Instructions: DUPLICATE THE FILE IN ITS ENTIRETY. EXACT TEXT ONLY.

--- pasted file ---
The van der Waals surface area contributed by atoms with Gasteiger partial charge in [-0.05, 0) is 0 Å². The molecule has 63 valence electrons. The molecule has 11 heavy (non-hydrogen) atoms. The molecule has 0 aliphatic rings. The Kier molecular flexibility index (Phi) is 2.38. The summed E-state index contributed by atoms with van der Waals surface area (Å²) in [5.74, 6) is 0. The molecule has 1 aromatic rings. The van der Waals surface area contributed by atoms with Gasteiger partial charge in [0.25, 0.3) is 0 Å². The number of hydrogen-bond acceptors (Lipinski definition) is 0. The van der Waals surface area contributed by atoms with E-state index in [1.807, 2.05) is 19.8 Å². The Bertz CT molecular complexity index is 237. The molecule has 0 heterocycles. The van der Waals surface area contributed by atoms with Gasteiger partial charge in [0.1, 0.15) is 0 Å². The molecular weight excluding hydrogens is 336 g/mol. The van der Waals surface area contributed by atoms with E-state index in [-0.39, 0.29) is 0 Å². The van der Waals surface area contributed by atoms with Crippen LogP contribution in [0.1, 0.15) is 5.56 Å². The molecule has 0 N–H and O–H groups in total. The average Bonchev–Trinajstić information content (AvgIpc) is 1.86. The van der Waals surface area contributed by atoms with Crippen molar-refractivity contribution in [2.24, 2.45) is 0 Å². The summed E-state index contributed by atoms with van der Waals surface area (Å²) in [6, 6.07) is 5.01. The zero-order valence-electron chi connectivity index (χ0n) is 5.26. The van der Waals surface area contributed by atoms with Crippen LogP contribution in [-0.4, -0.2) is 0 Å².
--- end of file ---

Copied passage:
The van der Waals surface area contributed by atoms with Gasteiger partial charge in [-0.05, 0) is 0 Å². The molecule has 63 valence electrons. The molecule has 11 heavy (non-hydrogen) atoms. The molecule has 0 aliphatic rings. The Kier molecular flexibility index (Phi) is 2.38. The summed E-state index contributed by atoms with van der Waals surface area (Å²) in [5.74, 6) is 0. The molecule has 1 aromatic rings. The van der Waals surface area contributed by atoms with Gasteiger partial charge in [0.25, 0.3) is 0 Å². The number of hydrogen-bond acceptors (Lipinski definition) is 0. The van der Waals surface area contributed by atoms with E-state index in [1.807, 2.05) is 19.8 Å². The Bertz CT molecular complexity index is 237. The molecule has 0 heterocycles. The van der Waals surface area contributed by atoms with Gasteiger partial charge in [0.1, 0.15) is 0 Å². The molecular weight excluding hydrogens is 336 g/mol. The van der Waals surface area contributed by atoms with E-state index in [-0.39, 0.29) is 0 Å². The van der Waals surface area contributed by atoms with Crippen LogP contribution in [0.1, 0.15) is 5.56 Å². The molecule has 0 N–H and O–H groups in total. The average Bonchev–Trinajstić information content (AvgIpc) is 1.86. The van der Waals surface area contributed by atoms with Crippen molar-refractivity contribution in [2.24, 2.45) is 0 Å². The summed E-state index contributed by atoms with van der Waals surface area (Å²) in [6, 6.07) is 5.01. The zero-order valence-electron chi connectivity index (χ0n) is 5.26. The van der Waals surface area contributed by atoms with Crippen LogP contribution in [-0.4, -0.2) is 0 Å².